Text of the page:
Ontario is investing $11 million to help deliver meals and medicines to seniors and individuals with disabilities, as well as doubling the Guaranteed Annual Income System (GAINS) payments for low-income seniors facing continued hardship during the COVID-19 pandemic.
On Tuesday, Premier Doug Ford said the province working with the Ontario Community Support Association (OCSA) to launch a new Ontario Community Support Program, which will received the funding.
The program will expand existing Meals on Wheels services to reach low-income seniors and people with disabilities and chronic medical conditions across Ontario.
The program will also develop the capacity of community organizations and others to help deliver medication and other essentials.
In addition, this week the province will also be issuing the first doubled GAINS payments.
Ford said individuals will receive up to $166 per month and couples will receive up to $332 per month.
These doubled payments will continue for six months and provide an additional $75 million to 194,000 vulnerable seniors who may need more help to cover essential expenses during the pandemic.
“As we face some of the darkest times in our province’s history, we have a duty to protect and care for the most vulnerable in our society,” Ford said.
“Our seniors and people with disabilities are the most at risk during this crisis, and we must go above and beyond to ensure they get financial relief, food, medicine and other essentials without delay.”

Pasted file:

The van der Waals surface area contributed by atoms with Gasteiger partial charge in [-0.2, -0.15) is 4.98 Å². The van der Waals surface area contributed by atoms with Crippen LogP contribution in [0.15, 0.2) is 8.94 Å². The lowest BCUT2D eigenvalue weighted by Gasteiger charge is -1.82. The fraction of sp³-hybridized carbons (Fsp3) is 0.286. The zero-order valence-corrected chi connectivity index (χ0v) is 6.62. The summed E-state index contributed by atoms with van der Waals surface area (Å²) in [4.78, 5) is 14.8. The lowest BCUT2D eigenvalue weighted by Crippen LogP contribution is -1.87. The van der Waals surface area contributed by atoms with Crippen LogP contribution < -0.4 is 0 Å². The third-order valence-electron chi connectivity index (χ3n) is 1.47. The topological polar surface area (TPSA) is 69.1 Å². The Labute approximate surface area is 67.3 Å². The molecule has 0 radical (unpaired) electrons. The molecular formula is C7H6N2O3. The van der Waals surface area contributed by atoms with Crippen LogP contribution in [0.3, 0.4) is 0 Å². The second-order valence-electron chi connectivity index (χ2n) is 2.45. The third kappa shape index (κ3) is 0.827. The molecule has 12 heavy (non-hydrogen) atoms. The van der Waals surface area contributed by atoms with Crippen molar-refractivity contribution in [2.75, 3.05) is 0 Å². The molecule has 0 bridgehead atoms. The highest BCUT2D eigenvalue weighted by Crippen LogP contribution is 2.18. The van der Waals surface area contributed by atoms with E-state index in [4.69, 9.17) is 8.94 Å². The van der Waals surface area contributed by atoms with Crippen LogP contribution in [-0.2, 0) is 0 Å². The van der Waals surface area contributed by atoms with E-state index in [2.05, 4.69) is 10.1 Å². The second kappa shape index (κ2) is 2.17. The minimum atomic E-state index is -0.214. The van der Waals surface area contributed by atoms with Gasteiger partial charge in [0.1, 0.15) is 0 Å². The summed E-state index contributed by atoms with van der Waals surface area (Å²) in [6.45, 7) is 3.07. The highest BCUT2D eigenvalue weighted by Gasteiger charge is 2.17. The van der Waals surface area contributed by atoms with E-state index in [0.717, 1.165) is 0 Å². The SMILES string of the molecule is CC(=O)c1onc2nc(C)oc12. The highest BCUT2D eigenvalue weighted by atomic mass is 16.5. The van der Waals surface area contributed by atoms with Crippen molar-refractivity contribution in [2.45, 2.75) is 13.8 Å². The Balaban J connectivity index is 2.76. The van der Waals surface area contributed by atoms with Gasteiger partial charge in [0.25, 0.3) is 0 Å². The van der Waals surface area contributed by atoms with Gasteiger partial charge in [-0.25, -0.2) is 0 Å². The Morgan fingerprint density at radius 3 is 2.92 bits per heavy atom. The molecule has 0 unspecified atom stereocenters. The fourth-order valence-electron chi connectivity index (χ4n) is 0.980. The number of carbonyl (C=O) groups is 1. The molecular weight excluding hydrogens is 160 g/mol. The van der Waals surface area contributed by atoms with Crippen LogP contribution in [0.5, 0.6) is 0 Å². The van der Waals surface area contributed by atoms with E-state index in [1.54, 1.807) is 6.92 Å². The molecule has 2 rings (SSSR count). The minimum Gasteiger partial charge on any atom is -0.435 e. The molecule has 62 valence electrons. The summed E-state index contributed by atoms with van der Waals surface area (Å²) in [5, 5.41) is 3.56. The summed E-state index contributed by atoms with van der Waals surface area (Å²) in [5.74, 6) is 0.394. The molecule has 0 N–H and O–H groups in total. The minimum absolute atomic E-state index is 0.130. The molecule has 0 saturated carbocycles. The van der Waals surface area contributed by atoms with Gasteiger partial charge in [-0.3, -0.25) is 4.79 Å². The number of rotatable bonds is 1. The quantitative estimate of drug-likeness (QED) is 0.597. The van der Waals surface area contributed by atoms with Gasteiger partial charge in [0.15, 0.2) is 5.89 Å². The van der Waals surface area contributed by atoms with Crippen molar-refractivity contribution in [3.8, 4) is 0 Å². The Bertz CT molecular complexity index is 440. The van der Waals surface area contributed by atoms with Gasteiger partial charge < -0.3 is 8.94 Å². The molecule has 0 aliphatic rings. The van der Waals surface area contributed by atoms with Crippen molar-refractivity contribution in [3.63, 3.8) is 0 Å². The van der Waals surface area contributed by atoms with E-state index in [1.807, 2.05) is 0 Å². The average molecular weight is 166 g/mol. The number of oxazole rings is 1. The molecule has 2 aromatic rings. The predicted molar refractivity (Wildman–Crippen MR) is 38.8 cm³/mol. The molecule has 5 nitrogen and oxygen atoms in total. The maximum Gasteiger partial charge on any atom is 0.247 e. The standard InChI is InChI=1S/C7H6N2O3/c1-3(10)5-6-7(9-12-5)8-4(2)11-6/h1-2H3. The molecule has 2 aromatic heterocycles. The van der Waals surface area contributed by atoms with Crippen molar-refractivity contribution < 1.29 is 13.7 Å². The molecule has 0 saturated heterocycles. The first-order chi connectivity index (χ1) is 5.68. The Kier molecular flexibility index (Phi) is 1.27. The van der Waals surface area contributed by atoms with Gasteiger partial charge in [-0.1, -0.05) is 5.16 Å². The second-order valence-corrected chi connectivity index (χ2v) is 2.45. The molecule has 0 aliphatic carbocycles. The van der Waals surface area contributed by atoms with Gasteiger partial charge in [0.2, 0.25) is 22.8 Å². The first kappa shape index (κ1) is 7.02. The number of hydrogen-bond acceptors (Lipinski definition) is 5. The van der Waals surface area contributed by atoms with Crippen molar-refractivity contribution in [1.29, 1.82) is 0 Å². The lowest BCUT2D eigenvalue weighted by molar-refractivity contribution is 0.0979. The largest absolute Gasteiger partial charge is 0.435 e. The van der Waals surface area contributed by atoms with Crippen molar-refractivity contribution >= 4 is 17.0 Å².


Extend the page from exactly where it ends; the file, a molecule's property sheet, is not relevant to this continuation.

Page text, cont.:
The province will says be investing $40 million in the Residential Relief Fund.
The funding will assist developmental services, child welfare, victims shelters, and organizations delivering social services to vulnerable First Nations individuals and families with COVID-related costs, such as the purchase of personal protective equipment (PPE) and enhanced staffing.
In addition, the government is providing $148 million to municipal partners that administer social services with funding to support the province’s most vulnerable as part of the province’s $200 million in social services relief funding.
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On Monday, Ontario’s health officials announcement that the coronavirus community outbreak has likely peaked. However, cases are still growing in long-term care homes.
The enhanced public health measures, including staying home and physically distancing from each other, are working to contain the spread of the virus and flatten the curve.
Previously, the health officials said Ontario would hit its peak in May, but that given the enhanced measures, the peak came sooner than expected.
However, health officials said emergency measures must remain in place to continue reducing the number of cases and deaths.
“The province has avoided a significant surge in cases. Total cumulative cases are forecast to be substantially lower than worst case or even moderate case scenarios projected by previous models,” the province said in a release.
As of April 21, there have been 121 outbreaks reported in long-term care homes with 273 deaths reported among residents and patients.